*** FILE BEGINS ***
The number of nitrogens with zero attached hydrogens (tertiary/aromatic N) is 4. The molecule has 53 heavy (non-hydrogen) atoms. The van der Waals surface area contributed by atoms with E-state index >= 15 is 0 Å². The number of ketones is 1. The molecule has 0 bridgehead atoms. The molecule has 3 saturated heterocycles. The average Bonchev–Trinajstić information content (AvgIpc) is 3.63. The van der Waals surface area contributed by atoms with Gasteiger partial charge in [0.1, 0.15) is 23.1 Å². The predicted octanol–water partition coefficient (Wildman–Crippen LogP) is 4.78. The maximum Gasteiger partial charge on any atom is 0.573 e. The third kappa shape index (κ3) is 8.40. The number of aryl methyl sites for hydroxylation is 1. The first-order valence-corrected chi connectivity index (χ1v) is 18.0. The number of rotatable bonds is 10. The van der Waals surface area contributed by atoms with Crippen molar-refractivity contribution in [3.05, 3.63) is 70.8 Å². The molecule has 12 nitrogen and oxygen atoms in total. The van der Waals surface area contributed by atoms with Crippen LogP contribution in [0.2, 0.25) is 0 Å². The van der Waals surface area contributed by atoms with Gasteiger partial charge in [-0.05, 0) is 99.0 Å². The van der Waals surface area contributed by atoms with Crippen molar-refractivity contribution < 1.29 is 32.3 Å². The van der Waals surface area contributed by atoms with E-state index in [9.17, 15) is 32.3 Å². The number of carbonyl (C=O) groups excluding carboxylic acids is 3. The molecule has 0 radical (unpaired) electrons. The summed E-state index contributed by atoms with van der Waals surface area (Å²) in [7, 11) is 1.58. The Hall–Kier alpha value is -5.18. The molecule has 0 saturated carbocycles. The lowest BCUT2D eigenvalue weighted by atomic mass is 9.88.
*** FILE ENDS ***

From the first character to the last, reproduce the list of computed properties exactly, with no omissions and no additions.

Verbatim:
The number of nitrogens with zero attached hydrogens (tertiary/aromatic N) is 4. The molecule has 53 heavy (non-hydrogen) atoms. The van der Waals surface area contributed by atoms with E-state index >= 15 is 0 Å². The number of ketones is 1. The molecule has 0 bridgehead atoms. The molecule has 3 saturated heterocycles. The average Bonchev–Trinajstić information content (AvgIpc) is 3.63. The van der Waals surface area contributed by atoms with Gasteiger partial charge in [0.1, 0.15) is 23.1 Å². The predicted octanol–water partition coefficient (Wildman–Crippen LogP) is 4.78. The maximum Gasteiger partial charge on any atom is 0.573 e. The third kappa shape index (κ3) is 8.40. The number of aryl methyl sites for hydroxylation is 1. The first-order valence-corrected chi connectivity index (χ1v) is 18.0. The number of rotatable bonds is 10. The van der Waals surface area contributed by atoms with Crippen molar-refractivity contribution in [3.05, 3.63) is 70.8 Å². The molecule has 12 nitrogen and oxygen atoms in total. The van der Waals surface area contributed by atoms with Crippen LogP contribution in [0.2, 0.25) is 0 Å². The van der Waals surface area contributed by atoms with Gasteiger partial charge in [-0.05, 0) is 99.0 Å². The van der Waals surface area contributed by atoms with Crippen molar-refractivity contribution < 1.29 is 32.3 Å². The van der Waals surface area contributed by atoms with E-state index in [9.17, 15) is 32.3 Å². The number of carbonyl (C=O) groups excluding carboxylic acids is 3. The molecule has 0 radical (unpaired) electrons. The summed E-state index contributed by atoms with van der Waals surface area (Å²) in [7, 11) is 1.58. The Hall–Kier alpha value is -5.18. The molecule has 0 saturated carbocycles. The lowest BCUT2D eigenvalue weighted by atomic mass is 9.88.